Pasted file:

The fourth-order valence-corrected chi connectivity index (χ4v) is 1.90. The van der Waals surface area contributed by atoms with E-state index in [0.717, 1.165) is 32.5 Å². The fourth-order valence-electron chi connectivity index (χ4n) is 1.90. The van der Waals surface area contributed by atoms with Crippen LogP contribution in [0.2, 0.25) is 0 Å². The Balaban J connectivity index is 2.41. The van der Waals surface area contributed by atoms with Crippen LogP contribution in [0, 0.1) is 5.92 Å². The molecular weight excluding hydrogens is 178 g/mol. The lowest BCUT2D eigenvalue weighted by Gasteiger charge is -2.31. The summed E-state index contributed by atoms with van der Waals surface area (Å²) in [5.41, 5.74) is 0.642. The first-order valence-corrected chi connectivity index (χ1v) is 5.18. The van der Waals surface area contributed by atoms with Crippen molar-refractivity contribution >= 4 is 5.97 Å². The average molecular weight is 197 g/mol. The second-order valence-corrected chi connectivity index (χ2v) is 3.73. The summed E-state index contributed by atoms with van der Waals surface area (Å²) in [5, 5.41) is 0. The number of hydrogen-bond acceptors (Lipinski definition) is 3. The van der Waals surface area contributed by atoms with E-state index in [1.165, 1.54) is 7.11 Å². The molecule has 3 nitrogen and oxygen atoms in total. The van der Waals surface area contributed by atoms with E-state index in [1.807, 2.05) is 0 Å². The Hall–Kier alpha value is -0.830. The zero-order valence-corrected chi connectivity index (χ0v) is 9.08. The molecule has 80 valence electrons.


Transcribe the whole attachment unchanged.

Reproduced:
The fourth-order valence-corrected chi connectivity index (χ4v) is 1.90. The van der Waals surface area contributed by atoms with E-state index in [0.717, 1.165) is 32.5 Å². The fourth-order valence-electron chi connectivity index (χ4n) is 1.90. The van der Waals surface area contributed by atoms with Crippen LogP contribution in [0.2, 0.25) is 0 Å². The Balaban J connectivity index is 2.41. The van der Waals surface area contributed by atoms with Crippen LogP contribution in [0, 0.1) is 5.92 Å². The molecular weight excluding hydrogens is 178 g/mol. The lowest BCUT2D eigenvalue weighted by Gasteiger charge is -2.31. The summed E-state index contributed by atoms with van der Waals surface area (Å²) in [5.41, 5.74) is 0.642. The first-order valence-corrected chi connectivity index (χ1v) is 5.18. The van der Waals surface area contributed by atoms with Crippen molar-refractivity contribution >= 4 is 5.97 Å². The average molecular weight is 197 g/mol. The second-order valence-corrected chi connectivity index (χ2v) is 3.73. The summed E-state index contributed by atoms with van der Waals surface area (Å²) in [5, 5.41) is 0. The number of hydrogen-bond acceptors (Lipinski definition) is 3. The van der Waals surface area contributed by atoms with E-state index in [1.165, 1.54) is 7.11 Å². The molecule has 3 nitrogen and oxygen atoms in total. The van der Waals surface area contributed by atoms with E-state index in [1.807, 2.05) is 0 Å². The Hall–Kier alpha value is -0.830. The zero-order valence-corrected chi connectivity index (χ0v) is 9.08. The molecule has 80 valence electrons.